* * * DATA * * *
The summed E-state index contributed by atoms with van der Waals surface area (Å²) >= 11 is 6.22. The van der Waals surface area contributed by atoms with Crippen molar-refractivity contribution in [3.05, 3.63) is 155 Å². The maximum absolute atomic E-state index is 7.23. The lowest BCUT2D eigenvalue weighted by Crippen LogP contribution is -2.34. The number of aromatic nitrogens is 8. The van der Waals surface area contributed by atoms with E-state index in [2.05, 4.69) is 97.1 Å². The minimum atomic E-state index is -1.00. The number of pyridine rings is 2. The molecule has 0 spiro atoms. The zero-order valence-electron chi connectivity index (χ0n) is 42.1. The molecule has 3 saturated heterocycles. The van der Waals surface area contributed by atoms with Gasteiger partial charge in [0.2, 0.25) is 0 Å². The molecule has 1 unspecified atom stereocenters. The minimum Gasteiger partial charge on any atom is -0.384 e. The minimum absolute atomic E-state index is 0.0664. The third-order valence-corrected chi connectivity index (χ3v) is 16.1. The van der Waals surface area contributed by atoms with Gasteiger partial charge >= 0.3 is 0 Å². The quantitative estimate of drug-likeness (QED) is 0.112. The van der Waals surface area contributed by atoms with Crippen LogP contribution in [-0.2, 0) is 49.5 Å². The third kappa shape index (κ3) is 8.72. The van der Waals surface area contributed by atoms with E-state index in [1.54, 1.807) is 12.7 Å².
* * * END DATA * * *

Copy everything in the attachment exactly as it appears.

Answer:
The summed E-state index contributed by atoms with van der Waals surface area (Å²) >= 11 is 6.22. The van der Waals surface area contributed by atoms with Crippen molar-refractivity contribution in [3.05, 3.63) is 155 Å². The maximum absolute atomic E-state index is 7.23. The lowest BCUT2D eigenvalue weighted by Crippen LogP contribution is -2.34. The number of aromatic nitrogens is 8. The van der Waals surface area contributed by atoms with E-state index in [2.05, 4.69) is 97.1 Å². The minimum atomic E-state index is -1.00. The number of pyridine rings is 2. The molecule has 0 spiro atoms. The zero-order valence-electron chi connectivity index (χ0n) is 42.1. The molecule has 3 saturated heterocycles. The van der Waals surface area contributed by atoms with Gasteiger partial charge in [0.2, 0.25) is 0 Å². The molecule has 1 unspecified atom stereocenters. The minimum Gasteiger partial charge on any atom is -0.384 e. The minimum absolute atomic E-state index is 0.0664. The third-order valence-corrected chi connectivity index (χ3v) is 16.1. The van der Waals surface area contributed by atoms with Gasteiger partial charge >= 0.3 is 0 Å². The quantitative estimate of drug-likeness (QED) is 0.112. The van der Waals surface area contributed by atoms with Crippen LogP contribution in [-0.2, 0) is 49.5 Å². The third kappa shape index (κ3) is 8.72. The van der Waals surface area contributed by atoms with E-state index in [1.54, 1.807) is 12.7 Å².